Continuing on, we arrived at the tip top of the waterfall. I put Nym back on her leash and then left her behind on the trail as I went over to stand on the rock that jutted out above the falls. Thank goodness I am not afraid of heights! Just one wrong step on the loose gravel would mean falling over the edge to the rocks and thundering water below. After safely making it back to Nym, I scoped out where the trail led from there. The “trail” turned out to be this tiny brown line along the top of the ledge I was on. It was maybe… two foot wide, wet, and covered in loose rocks that shifted under your feet precariously. As we started down the trail I noticed something scampering in front of us. A marmot! Nym’s heart must’ve jumped into her throat at this because she suddenly became very excited. She tugged me along the edge of the cliff trying to sniff out which rock the marmot had hidden itself in. “It’s going to pop out and scare us both so much that we plummet to our death. Don’t look down. Don’t slip. Nym, stop pulling!

a very narrow trail down to the waterfall

At last we made it to the final stretch. Just one more steep trail to slide down and we’d be victorious! Spoiler alert, we made it! Once down Nym immediately scoped out the best stick on the rocky shore and brought it to me for a game of fetch. I swear my dog has played fetch in some of the most beautiful places in Washington! No matter how pretty our surroundings are, she only has eyes for whatever she finds to fetch. We explored the base of Palouse Falls for an hour before starting the climb back to the top of the canyon. I tried to capture a bit of the most dangerous hiking area on my phone’s camera as we walked along the edge. You can watch that video here.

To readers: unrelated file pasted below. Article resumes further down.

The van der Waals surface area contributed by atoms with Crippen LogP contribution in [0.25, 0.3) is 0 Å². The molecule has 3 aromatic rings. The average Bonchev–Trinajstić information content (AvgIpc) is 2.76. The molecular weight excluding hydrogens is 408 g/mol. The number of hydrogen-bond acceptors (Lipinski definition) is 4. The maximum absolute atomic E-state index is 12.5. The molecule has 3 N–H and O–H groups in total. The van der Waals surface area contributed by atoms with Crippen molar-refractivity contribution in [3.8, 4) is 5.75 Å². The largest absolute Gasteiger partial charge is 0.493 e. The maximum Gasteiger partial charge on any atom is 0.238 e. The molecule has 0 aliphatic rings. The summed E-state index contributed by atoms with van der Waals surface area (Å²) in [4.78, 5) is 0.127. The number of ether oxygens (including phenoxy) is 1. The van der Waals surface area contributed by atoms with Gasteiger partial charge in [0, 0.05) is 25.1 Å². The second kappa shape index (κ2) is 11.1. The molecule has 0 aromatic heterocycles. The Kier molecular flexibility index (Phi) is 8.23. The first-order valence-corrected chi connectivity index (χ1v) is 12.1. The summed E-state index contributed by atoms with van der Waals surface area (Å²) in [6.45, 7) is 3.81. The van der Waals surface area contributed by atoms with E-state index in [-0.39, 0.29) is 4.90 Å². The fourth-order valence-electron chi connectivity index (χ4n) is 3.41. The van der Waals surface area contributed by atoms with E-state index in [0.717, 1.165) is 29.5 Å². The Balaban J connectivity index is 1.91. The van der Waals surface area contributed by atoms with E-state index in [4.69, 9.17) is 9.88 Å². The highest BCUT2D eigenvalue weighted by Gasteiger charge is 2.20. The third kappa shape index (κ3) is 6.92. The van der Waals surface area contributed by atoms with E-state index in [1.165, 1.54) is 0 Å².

a view from the top of a hill in Yakima

We packed up our gear and chose a slightly different route back to keep things interesting. Yakima and Posser were along the way. Vineyards sprawled across the horizon and we took a little detour up a winding trail of a road to the top of the hillside. I’ve never been so glad to have a Jeep instead of my Prius C! Wow, what a view and fun drive. The road was insanely steep and in some places just dropped off. I had to turn around at two different places and was seriously beginning to wonder if I’d have to get towed down. People had hiked to the top and were flying kites in the strong wind on the top of the ridge. Surreal. I made this video of the trip back down so you can see how exciting/scary the road was.

The drive back to Seattle was pleasant after this. Nym was tuckered out in the back seat and my mind was racing with its one constant thought, “Where will we go next?”

Camping in the Columbia River Gorge

Camping in the Columbia River Gorge

Backpacking at Eagle Creek

Backpacking at Eagle Creek